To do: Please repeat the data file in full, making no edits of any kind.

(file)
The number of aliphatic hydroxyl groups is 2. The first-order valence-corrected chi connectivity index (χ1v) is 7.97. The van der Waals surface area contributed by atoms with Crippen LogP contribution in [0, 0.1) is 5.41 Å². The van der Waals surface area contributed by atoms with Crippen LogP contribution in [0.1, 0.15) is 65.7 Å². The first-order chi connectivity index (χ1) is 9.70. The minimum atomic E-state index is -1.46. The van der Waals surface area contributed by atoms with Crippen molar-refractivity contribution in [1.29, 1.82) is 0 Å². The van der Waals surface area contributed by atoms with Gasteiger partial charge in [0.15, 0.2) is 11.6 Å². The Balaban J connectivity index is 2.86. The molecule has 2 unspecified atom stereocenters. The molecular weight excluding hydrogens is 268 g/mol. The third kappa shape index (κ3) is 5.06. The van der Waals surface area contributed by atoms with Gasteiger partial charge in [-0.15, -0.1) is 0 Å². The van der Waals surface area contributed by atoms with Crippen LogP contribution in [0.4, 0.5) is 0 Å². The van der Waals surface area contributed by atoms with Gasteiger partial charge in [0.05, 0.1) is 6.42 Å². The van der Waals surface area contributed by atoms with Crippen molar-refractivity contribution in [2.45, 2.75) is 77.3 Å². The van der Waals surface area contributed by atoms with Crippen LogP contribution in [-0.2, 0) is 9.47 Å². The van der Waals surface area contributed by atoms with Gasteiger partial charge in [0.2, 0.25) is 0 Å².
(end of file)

The number of aliphatic hydroxyl groups is 2. The first-order valence-corrected chi connectivity index (χ1v) is 7.97. The van der Waals surface area contributed by atoms with Crippen LogP contribution in [0, 0.1) is 5.41 Å². The van der Waals surface area contributed by atoms with Crippen LogP contribution in [0.1, 0.15) is 65.7 Å². The first-order chi connectivity index (χ1) is 9.70. The minimum atomic E-state index is -1.46. The van der Waals surface area contributed by atoms with Crippen molar-refractivity contribution in [1.29, 1.82) is 0 Å². The van der Waals surface area contributed by atoms with Gasteiger partial charge in [0.15, 0.2) is 11.6 Å². The Balaban J connectivity index is 2.86. The molecule has 2 unspecified atom stereocenters. The molecular weight excluding hydrogens is 268 g/mol. The third kappa shape index (κ3) is 5.06. The van der Waals surface area contributed by atoms with Gasteiger partial charge in [-0.15, -0.1) is 0 Å². The van der Waals surface area contributed by atoms with Crippen LogP contribution in [0.4, 0.5) is 0 Å². The van der Waals surface area contributed by atoms with Gasteiger partial charge in [0.05, 0.1) is 6.42 Å². The van der Waals surface area contributed by atoms with Crippen molar-refractivity contribution in [2.45, 2.75) is 77.3 Å². The van der Waals surface area contributed by atoms with Crippen LogP contribution in [-0.2, 0) is 9.47 Å². The van der Waals surface area contributed by atoms with Gasteiger partial charge in [0.2, 0.25) is 0 Å².